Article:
In all cases, people afflicted with rosacea should be counseled to take care of themselves. In addition to avoiding proscribed foods, sufferers should wear broad-spectrum sunscreen, and during the winter protect their faces with scarves or masks. They should try to remain well-hydrated and examine their lifestyles for triggers. Ultimately, they should try, as much as possible, to reduce the stress in their lives. The National Rosacea Society surveyed more than 1,200 people afflicted with the condition and 96 percent said they had identified personal triggers, and by reducing those factors they were able to minimize their flare ups.

Is there a cure for rosacea?

While there is no cure for rosacea, modern medicine has developed effective treatments once a proper diagnosis has been given. With changes to diet, lifestyle, and appropriate skincare, outbreaks can be reduced and kept to a minimum.

What should estheticians look out for as the telltale signs?

For an esthetician, nurse practitioner or other non-specialist healthcare provider, it’s imperative to be sensitive to the symptoms of rosacea, as well as a client’s family history, lifestyle, and medical conditions that may contribute to the skin condition.

Photo courtesy of the National Rosacea Society

The signs of rosacea are red facial skin, marked by easy blushing, which sufferers may not at first think is a skin disorder.  While estheticians cannot provide a medical diagnosis, they have the skills to recognize this condition during Stage 1 and perform a soothing facial.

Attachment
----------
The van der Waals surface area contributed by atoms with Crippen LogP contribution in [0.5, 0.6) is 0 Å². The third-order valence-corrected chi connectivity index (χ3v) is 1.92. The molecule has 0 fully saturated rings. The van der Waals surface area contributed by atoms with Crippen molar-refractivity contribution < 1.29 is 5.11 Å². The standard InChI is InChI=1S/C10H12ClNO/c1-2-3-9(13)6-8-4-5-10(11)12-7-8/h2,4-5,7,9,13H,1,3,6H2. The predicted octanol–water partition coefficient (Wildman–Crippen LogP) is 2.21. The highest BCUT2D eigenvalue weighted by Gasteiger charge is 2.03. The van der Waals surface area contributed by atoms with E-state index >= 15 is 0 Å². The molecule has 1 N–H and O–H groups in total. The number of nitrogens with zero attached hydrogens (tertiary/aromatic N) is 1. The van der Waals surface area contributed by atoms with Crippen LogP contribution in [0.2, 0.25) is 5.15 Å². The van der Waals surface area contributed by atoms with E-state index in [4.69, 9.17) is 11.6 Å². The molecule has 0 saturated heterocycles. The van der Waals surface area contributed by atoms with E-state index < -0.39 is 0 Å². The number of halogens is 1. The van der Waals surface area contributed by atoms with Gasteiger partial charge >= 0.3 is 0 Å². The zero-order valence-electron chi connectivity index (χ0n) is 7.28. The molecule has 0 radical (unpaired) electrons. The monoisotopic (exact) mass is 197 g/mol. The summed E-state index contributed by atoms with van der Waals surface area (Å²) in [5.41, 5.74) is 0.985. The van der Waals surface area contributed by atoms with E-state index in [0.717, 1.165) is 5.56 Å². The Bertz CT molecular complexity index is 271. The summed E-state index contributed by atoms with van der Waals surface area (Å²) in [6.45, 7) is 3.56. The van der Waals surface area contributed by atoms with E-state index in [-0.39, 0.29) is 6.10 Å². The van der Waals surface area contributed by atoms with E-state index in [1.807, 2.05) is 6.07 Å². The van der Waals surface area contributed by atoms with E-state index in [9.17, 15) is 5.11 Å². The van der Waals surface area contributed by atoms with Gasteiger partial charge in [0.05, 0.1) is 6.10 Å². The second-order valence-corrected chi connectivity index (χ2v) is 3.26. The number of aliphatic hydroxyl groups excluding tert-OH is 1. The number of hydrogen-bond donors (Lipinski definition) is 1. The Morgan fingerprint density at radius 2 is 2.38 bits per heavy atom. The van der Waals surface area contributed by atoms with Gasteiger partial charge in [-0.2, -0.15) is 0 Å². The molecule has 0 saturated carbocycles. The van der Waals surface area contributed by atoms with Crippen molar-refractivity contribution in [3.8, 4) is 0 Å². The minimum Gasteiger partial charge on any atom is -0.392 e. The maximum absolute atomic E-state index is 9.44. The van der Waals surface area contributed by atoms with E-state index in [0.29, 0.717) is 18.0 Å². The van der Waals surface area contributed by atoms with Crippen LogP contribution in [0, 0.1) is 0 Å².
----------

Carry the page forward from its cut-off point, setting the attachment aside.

There are three stages of rosacea –

  • STAGE 1: The first stage is a breakout of red skin, in which the sufferer complains of burning, itching skin that is particularly sensitive after application of the wrong cosmetics, sunscreens or scents. Small red veins appear. Bumps and pimples may accompany the outbreak. Such breakouts last from hours to days.
  • STAGE 2: This stage features inflamed papules and pustules. The breakouts last for weeks. Pores become enlarged and damage from the sun can cause distinct scarring. If the sufferer is bald, the pustules can extend into the scalp area. They often cover the neck, throat and behind the ears, even over the back.